Light pollution - Pollution lumineuse : cartographie globe terrestre

Publié le 2 Décembre 2020

Light pollution - Pollution lumineuse : cartographie globe terrestre

If you have never seen a clear, starry sky from a place devoid of light pollution then you don’t know what you’re missing.

With the naked eye alone from a dark site you’ll see thousands of stars, meteors, the zodiacal light, airglow, satellites, the milky way, nebulas, and occasionally auroras and comets. Check out the Photography page to get an idea. If you bring a telescope or even binoculars you’ll see more detail than you could ever expect to see from a city. I created this website for those who are interested in finding a dark place to observe the night sky or capture the heavens. In the past finding a dark sky was easy: just drive a few miles outside of town. But with increasing light pollution, even driving 50 miles away from a major city isn’t enough to clearly see the stars. Finding a pristine sky is not as easy as it once was. But you can use the Map on this site to help you.

Tip: Before looking for a dark site, consider what it is you want to see. For many people getting to a 100% dark sky is not possible without spending an entire day driving. But if you look for a site where the sky is only dark in the direction you want to observe, it becomes easier. For example if you want to see the core of the milky way galaxy, look for a place that is dark to the south with no major cities in that direction.

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Keep in mind that the light pollution data in these maps is from 2006 and may have changed slightly.

Also check to see if the moon phase is favorable before heading out to darker skies


What does the color scale on the light pollution map actually mean?

There are 15 colors found on the map. Some have tried to tie it into the Bortle Scale or into specific SQM readings. But I’ve purposely avoided defining the color scale. This is for several reasons:

  1. The map doesn’t take weather into account. Humidity in particular has a big effect. When there’s a lot of moisture in the air it tends to scatter the skyglow over greater distances. Whereas air with low moisture content can yield darker skies even close to a town. All else being equal, the same color zone will be darker in a dry climate compared to a humid one. Smoke and air pollution also have an effect.
  2. The map doesn’t take elevation or terrain into account. An observing site on a mountain top will often have a much clearer sky because you’re above a lot of the haze and air pollution in the lower atmosphere. A high vantage point lets you see stars all the way down to the horizon and puts you above a lot of the light domes. But because you can see so far there may still be plenty of lights in the distance. When you observe from a valley, a hill or mountain may block the light dome from the nearest town. Of course the stars in that direction will also be blocked, but this can make the sky seem a lot darker.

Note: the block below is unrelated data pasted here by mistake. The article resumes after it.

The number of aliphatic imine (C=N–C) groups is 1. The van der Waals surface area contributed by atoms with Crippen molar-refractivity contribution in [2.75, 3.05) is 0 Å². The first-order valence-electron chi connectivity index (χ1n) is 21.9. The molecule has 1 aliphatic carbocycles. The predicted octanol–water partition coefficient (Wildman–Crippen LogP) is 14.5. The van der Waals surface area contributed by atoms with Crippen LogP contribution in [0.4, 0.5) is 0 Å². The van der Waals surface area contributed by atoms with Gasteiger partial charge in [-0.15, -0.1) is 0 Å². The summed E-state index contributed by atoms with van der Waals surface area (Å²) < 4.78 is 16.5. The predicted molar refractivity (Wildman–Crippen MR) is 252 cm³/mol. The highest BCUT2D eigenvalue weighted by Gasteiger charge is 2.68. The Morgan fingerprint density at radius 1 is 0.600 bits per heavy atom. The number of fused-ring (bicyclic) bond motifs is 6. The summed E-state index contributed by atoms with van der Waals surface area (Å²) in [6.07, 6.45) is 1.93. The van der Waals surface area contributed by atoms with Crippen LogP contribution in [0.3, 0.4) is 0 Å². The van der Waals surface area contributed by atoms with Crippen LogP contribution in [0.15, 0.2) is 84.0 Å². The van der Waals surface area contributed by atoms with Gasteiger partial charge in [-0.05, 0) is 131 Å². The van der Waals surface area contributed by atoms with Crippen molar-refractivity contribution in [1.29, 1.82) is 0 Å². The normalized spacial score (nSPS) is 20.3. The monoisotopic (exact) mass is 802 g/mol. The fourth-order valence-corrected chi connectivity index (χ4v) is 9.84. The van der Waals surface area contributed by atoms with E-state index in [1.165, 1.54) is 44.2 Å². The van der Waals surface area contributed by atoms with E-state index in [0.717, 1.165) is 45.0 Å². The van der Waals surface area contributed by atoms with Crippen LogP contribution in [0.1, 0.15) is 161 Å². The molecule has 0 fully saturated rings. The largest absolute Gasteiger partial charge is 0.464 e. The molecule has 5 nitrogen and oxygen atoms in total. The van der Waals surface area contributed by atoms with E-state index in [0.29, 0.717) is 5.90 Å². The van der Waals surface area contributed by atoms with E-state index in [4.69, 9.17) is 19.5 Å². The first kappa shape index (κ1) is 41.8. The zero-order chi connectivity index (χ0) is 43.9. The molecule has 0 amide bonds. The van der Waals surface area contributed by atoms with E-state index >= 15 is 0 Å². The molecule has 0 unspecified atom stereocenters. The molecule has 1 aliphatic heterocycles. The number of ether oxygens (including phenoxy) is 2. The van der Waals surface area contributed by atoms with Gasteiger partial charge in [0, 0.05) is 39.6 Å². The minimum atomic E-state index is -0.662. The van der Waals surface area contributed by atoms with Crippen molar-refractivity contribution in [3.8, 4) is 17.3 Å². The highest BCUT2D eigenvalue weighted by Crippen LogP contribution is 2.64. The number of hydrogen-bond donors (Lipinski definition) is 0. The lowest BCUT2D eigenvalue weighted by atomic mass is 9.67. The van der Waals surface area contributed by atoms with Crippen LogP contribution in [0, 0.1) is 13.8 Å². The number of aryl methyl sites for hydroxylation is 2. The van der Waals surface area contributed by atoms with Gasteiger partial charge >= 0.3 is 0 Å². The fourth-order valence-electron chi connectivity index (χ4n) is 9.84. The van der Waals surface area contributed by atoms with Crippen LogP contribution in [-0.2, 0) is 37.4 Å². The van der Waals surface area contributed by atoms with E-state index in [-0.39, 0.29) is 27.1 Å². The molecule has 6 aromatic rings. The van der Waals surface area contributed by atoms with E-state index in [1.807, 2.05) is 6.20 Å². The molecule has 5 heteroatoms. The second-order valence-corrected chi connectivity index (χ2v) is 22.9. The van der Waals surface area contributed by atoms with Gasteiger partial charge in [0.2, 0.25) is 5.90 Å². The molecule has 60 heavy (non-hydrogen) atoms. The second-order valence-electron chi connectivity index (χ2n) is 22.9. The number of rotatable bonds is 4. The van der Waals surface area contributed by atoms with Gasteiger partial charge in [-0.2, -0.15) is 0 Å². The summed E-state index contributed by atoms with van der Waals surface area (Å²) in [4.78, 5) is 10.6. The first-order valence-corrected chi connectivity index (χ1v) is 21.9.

3. The map doesn’t take very localized lights into account. You might think you’ve found the perfect observing site by looking at the map. But when you visit at night you find out there’s a new oil drilling rig or a bright security light on the nearest farm house.
  4. Light pollution is not uniform across the sky. It will always be brightest in the direction of the nearest city. Consider what it is you want to observe and find a site that’s darkest in that direction. Most of the time, having a dark sky to the south is most important for seeing the milky way. But for seeing the aurora borealis, you want a dark sky to the north. For viewing planets or the moon, light pollution is not a concern, you just want to get away from the glare of nearby lights.

The light pollution map is really just an estimate to help you find the best place near you to see the stars. But sites within the same color zone can have very different levels of light pollution. The only way to know for sure how dark a viewing location is, is to go there at night. Or you can visit a dark site submitted by other stargazers to be a little more certain of what to expect.

So what color zone should you seek out to find the best views of the stars? The short answer is to visit a black or gray zone. But for a lot of people that’s not practical as it’s simply too far away. I would recommend at least a green zone to get a taste of what a truly dark sky can offer.












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